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SAARC
What is South Asian Association for Regional Cooperation (SAARC) ? The SAARC is an organisation of South Asian nations. In the late 1970’s, President Zia-ur Rahman, proposed the creation of trade bloc consisting of South Asian countries. The Bangladeshi proposal was accepted by India, Pakistan and Sri Lanka during a meeting held in Colombo in 1981. In August 1983, the leaders adopted the Declaration on South Asian Regional Cooperation during a summit which was held in New Delhi. The heads of Seven South Asian Countries of SAARC i.e. Bangladesh, Bhutan, India, Maldives, Nepal, Pakistan and Sri Lanka signed the charter to establish the South Asian Association for Regional Cooperation (SAARC) on 8th December, 1985. Afghanistan joined SAARC as a Member at the Fourteenth Delhi SAARC Summit in April 2007. What are the main objectives of SAARC ? To promote the welfare of the peoples of SOUTH ASIA and to improve their quality of life To accelerate economic growth, social progress and cultural development in the region and to provide all individuals the opportunity to live in dignity and to realise their full potentials To promote and strengthen collective self-reliance among the countries of SOUTH ASIA To contribute to mutual trust, understanding and appreciation of one another’s problems To promote active collaboration and mutual assistance in the economic, social, cultural, technical and scientific fields To strengthen cooperation with other developing countries To strengthen cooperation among themselves in international forums on matters of common interests; and To cooperate with international and regional organisations with similar aims and purposes. What are the Principles of SAARC? Cooperation within the framework of the ASSOCIATION shall be based on respect for the principles of sovereign equality, territorial integrity, political independence, noninterference in the internal affairs of other States and mutual benefit. Such cooperation shall not be a substitute for bilateral and multilateral cooperation but shall complement them. Such cooperation shall not be inconsistent with bilateral and multilateral obligations. What is SAFTA (South Asian Free Trade Area)? SAPTA was envisaged primarily as the first step towards the transition to a South Asian Free Trade Area (SAFTA) leading subsequently towards a Customs Union, Common Market and Economic Union. In 1995, the Sixteenth session of the Council of Ministers (New Delhi, 18-19 December 1995) agreed on the need to strive for the realization of SAFTA and to this end an Inter-Governmental Expert Group (IGEG) was set up in 1996 to identify the necessary steps for progressing to a free trade area. The Tenth SAARC Summit (Colombo, 29-31 July 1998) decided to set up a Committee of Experts (COE) to draft a comprehensive treaty framework for creating a free trade area within the region, taking into consideration the asymmetries in development within the region and bearing in mind the need to fix realistic and achievable targets. The SAFTA Agreement was signed on 6 January 2004 during Twelfth SAARC Summit held in Islamabad, Pakistan. The Agreement entered into force on 1 January 2006, and the Trade Liberalization Programme commenced from 1st July 2006. Following the Agreement coming into force the SAFTA Ministerial Council (SMC) has been established comprising the Commerce Ministers of the Member States. To assist the SMC, a SAFTA Committee of Experts (SCOE) has been formed. SCOE is expected to submit its report to SMC every six months. The SAFTA Agreement states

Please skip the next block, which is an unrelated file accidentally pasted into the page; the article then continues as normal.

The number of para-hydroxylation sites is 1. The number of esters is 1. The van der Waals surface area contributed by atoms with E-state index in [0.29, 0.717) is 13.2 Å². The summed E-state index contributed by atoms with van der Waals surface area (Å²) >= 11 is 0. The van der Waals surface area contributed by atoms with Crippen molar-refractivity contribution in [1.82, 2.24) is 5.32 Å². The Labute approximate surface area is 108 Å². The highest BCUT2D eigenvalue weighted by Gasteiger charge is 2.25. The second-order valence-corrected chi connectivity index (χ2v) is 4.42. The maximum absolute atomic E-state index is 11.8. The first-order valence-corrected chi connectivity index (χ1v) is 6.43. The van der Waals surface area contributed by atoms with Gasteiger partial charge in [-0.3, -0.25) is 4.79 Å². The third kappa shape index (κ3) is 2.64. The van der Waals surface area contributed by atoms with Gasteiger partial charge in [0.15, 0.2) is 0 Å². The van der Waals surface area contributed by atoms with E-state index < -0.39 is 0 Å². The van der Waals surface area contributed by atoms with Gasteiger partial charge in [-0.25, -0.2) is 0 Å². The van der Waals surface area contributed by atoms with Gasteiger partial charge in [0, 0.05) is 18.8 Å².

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YOJANA December 2011

Closing the summit. Each Contracting State shall chair the SMC for a period of one year on rotational basis in alphabetical order. strengthening investment and enhancing connectivity. New Delhi SAARC Human Resources Development Centre (SHRDC). These Centres are managed by Governing Boards comprising representatives from all the Member States. Further. expected some time in 2012. who is appointed by the Council of Ministers from Member States in alphabatical order for a three year term. Islamabad SAARC Coastal Zone Management Centre (SCZMC). The SAARC Secretariat and Member States observe 8 December as the SAARC Charter Day. the host and chair. The regional centres are. Sri Lanka Working Group on Energy Working Group on Information and Communication Technology (ICT) Working Group on Tourism What are the Regional Centres of SAARC? The SAARC Secretariat is supported by following Regional Centres established in Member States to promote regional cooperation. It coordinates and monitors implementation of activities. SAARC SAARC Summit in Maldives The curtain came down on the Seventeenth-SAARC summit in Addu (Maldives) recently with the South Asian grouping's leaders pushing for trade liberalisation and a host of initiatives that include setting up a Rapid Action Force to combat natural disasters. What are the Working groups of SAARC? Wo r k i n g G r o u p s ( W G ) formulate and over see programmes and activities within the framework of SAARC to strengthen and promote regional cooperation in their respective areas. Dhaka SAARC Tuberculosis Centre (STC). Maldives President Mohammad Nasheed. they would also propose mechanisms and sources of finance to implement them.that the “the SMC shall meet at least once every year or more oftenas and when considered necessary by the Contracting States. Bhutan SAARC Cultural Centre (SCC). monitor and evaluate programmes in this regard. prepares for and services meetings.” Where is the Secretariat situated and how it functions? The SAARC Secretariat is based in Kathmandu. The Director of the Centre acts as Member Secretary to the Governing Board which reports to the Programming Committee. The SAARC leaders also directed the finance ministers of their countries to explore avenues for more investment in the region. Nepal SAARC Energy Centre (SEC). Nepal. YOJANA December 2011 33 . announced a set of decisions that included commitments to reducing trade barriers. Nasheed also thanked India for its initiative in deciding to reduce the sensitive lists for the least developed countries under SAFTA from 480 tariff lines (categories in a country's tariff schedule) to 25. It was decided by consensus to direct the SAFTA (South Asian Free Trade Agreement) ministerial council to reduce the sensitive list and non-tariff barriers. Maldives SAARC Information Centre (SIC). SAARC Agricultural Centre (SAC). Pakistan SAARC Disaster Management Centre (SDMC). Dhaka SAARC Meteorological Research Centre (SMRC). Kathmandu SAARC Documentation Centre (SDC). and serves as a channel of communication between the Association and its Member States as well as other regional organisations. India SAARC Forestry Centre (SFC). The WGs coordinate. Nasheed also announced Nepal will host the 18th SAARC summit in 2012. In recommending target-bound programmes and activities. Following WGs meet regularly to provide inputs on their respective areas of co-operation: Wo r k i n g G r o u p Biotechnology on Secretary-General and the Ministry of Foreign/External Affairs of the Host Government. They also decided to conclude a railway agreement and a motor vehicles agreement before the next meeting of the SAARC council of ministers. they would also carry out the directives emanating from SAARC higher bodies. The Secretariat is headed by the Secretary General.